Otitis Media

You or your child has otitis media. This is an infection of the middle chamber of the ear. This condition is common in young children and often follows upper respiratory infections. Symptoms of otitis media may include earache or ear fullness, hearing loss, or fever. If the eardrum ruptures, a middle ear infection may also cause bloody or pus-like discharge from the ear. Fussiness, irritability, and persistent crying may be the only signs of otitis media in small children.

Otitis media can be caused by a bacteria or a virus. Antibiotics may be used to treat bacterial otitis media. But antibiotics are not effective against viral infections. Not every case of bacterial otitis media requires antibiotics and depending on age, severity of infection, and other risk factors, observation may be all that is required. Ear drops or oral medicines may be prescribed to reduce pain, fever, or congestion. Babies with ear infections should not be fed while lying on their backs. This increases the pressure and pain in the ear. Do not put cotton in the ear canal or clean it with cotton swabs. Swimming should be avoided if the eardrum has ruptured or if there is drainage from the ear canal. If your child experiences recurrent infections, your child may need to be referred to an Ear, Nose, and Throat specialist.

HOME CARE INSTRUCTIONS

  • Take any antibiotic as directed by your caregiver. You or your child may feel better in a few days, but take all medicine or the infection may not respond and may become more difficult to treat.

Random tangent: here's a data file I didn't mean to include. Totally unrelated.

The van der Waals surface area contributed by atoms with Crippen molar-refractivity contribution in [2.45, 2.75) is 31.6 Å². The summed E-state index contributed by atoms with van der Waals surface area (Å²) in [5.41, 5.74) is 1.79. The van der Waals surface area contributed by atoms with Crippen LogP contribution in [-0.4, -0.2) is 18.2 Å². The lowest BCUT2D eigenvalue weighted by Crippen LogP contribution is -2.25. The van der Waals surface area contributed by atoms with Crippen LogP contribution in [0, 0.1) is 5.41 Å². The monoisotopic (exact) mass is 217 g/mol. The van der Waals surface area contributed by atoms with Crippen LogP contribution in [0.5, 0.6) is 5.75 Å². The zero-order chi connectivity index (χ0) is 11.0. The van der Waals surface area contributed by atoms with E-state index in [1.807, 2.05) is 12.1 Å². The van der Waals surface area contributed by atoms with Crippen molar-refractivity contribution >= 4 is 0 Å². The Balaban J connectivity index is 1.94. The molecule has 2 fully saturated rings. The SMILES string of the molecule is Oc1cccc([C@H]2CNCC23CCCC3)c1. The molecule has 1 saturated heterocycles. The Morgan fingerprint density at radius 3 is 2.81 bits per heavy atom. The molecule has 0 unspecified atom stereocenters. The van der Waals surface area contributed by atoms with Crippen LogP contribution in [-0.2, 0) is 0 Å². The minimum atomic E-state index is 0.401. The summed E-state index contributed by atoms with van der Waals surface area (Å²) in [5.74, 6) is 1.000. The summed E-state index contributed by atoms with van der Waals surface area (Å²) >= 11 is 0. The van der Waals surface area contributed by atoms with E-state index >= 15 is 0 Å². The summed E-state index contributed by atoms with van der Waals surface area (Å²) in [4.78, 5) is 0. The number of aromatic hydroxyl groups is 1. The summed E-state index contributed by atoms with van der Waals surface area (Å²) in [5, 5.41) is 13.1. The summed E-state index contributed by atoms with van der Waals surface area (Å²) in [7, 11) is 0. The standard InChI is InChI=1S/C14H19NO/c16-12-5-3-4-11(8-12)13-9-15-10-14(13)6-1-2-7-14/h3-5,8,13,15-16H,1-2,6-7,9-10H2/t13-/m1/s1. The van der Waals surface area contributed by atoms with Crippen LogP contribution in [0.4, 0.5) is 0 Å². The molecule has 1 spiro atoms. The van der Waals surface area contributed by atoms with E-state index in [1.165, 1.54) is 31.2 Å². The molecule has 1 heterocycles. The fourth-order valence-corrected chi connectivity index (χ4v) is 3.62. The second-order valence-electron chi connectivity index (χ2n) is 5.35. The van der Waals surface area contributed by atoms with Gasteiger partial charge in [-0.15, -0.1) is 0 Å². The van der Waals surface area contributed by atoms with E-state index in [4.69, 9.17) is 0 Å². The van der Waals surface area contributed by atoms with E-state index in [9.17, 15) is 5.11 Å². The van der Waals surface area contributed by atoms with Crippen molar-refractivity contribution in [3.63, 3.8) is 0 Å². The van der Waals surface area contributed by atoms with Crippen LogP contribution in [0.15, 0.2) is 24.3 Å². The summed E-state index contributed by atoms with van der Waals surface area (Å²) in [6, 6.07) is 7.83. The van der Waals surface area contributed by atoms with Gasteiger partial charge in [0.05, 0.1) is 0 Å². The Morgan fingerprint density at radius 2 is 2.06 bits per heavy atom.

• Only take over-the-counter or prescription medicines for pain, discomfort, or fever as directed by your caregiver. Do not give aspirin to children.

Otitis media can lead to complications including rupture of the eardrum, long-term hearing loss, and more severe infections. Call your caregiver for follow-up care at the end of treatment.

SEEK IMMEDIATE MEDICAL CARE IF:

  • Your or your child's problems do not improve within 2 to 3 days.

  • You or your child has an oral temperature above 102° F (38.9° C), not controlled by medicine.

  • Your baby is older than 3 months with a rectal temperature of 102° F (38.9° C) or higher.

  • Your baby is 3 months old or younger with a rectal temperature of 100.4° F (38° C) or higher.

  • Your child develops increased fussiness.

  • You or your child develops a stiff neck, severe headache, or confusion.

  • There is swelling around the ear.

  • There is dizziness, vomiting, unusual sleepiness, seizures, or twitching of facial muscles.

  • The pain or ear drainage persists beyond 2 days of antibiotic treatment.